Dependability for Computer Systems meets Data Analytics
Abstract: We live in a data-driven world as everyone around has been telling us of late. Everything is generating data, sometimes volumes of it, from the sensors embedded in our physical spaces to the large number of machines in data centers which are being monitored for a wide variety of metrics. The question that we pose is:
Can all this data be used for improving the dependability of computing systems?
Dependability is the property that the system continues to provide its functionality despite the introduction of faults, either accidental faults (design defects, environmental effects, etc.) or maliciously introduced faults (security attacks, either external or internal). The computing systems that we target have been increasing in scale, both in terms of the number of executing elements and the amount of data that they need to process. For example, a large number of data-spewing sensors on mobile and embedded devices coupled with the large number of such devices show such increases in scale. We have been addressing the dependability challenge through large-scale data analytics in three broad domains: embedded and mobile networks, scientific computing clusters and applications, and computational genomics. In this talk, I will first give a high-level view of the dependability challenges in these three domains, how data analytics has been brought to bear on these challenges, and some of our key results.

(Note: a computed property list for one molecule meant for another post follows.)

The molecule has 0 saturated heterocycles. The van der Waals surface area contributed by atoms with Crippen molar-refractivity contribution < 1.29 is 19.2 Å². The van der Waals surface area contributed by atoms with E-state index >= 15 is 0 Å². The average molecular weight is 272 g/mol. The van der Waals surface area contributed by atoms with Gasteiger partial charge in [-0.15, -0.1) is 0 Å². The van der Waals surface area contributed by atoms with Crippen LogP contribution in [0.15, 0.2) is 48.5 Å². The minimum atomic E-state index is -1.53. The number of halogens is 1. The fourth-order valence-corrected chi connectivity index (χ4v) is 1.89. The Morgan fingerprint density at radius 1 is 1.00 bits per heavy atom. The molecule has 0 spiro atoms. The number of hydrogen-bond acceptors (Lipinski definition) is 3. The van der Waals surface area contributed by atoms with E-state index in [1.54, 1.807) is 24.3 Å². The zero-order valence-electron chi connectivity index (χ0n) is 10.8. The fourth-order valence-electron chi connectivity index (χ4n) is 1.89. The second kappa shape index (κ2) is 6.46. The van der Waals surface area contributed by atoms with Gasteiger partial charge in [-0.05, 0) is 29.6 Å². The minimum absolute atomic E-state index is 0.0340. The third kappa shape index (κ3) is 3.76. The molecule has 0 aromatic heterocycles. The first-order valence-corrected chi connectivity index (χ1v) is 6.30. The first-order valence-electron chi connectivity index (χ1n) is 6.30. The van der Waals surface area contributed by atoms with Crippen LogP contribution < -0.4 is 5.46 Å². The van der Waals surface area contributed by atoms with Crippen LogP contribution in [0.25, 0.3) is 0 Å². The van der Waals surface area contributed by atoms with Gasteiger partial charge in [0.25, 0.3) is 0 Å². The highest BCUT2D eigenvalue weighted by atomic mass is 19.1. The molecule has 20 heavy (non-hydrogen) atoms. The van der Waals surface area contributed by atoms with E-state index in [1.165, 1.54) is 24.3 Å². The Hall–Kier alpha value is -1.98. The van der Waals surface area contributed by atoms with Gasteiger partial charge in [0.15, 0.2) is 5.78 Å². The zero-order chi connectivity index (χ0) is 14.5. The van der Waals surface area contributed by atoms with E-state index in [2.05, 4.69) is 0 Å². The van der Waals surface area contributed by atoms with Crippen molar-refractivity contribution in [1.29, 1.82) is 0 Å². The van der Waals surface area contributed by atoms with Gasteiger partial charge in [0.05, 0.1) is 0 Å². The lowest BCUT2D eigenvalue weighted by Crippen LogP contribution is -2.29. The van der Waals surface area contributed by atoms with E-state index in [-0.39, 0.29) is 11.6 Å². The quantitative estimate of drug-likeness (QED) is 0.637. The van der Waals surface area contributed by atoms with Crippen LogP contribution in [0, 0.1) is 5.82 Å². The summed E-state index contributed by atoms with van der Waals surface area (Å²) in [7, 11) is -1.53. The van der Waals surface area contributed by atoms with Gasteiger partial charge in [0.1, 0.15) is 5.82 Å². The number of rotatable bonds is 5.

I will then go into two recent developments: dependability in a cellular network and dependability through approximating computation. In the first development, we answer the question – can the cellular network and the smart mobile devices working together mitigate the problem of network outages or reduced data bandwidth. In the second development, we answer the question – can the limitations of human perception be leveraged to approximate certain computation and thus allow the computation to meet timing guarantees, even when executing on resource-constrained platforms. A common example of such approximation is in video processing where the human visual system is forgiving for certain kinds of inaccuracy.
I will conclude with some insights about how the power of data analytics can help us create more dependable systems.
Bio: Saurabh Bagchi is a Professor in the School of Electrical and Computer Engineering and the Department of Computer Science at Purdue University in West Lafayette, Indiana. He is the founding Director of a university-wide resiliency center at Purdue called CRISP (2017-present). He is an ACM Distinguished Scientist (2013), a Senior Member of IEEE (2007) and of ACM (2009), a Distinguished Speaker for ACM (2012), and an IMPACT Faculty Fellow at Purdue. He is the recipient of an IBM Faculty Award (2014), a Google Faculty Award (2015), and the AT&T Labs VURI Award (2016). He was elected to the IEEE Computer Society Board of Governors for the 2017-19 term.
Saurabh's research interest is in distributed systems and dependable computing. He is proudest of the 18 PhD students who have graduated from his research group and are in various stages of building wonderful careers in industry or academia. In his group, he and his students have far too much fun building and breaking real systems. Saurabh received his MS and PhD degrees from the University of Illinois, Urbana-Champaign and his BS degree from the Indian Institute of Technology Kharagpur, all in Computer Science.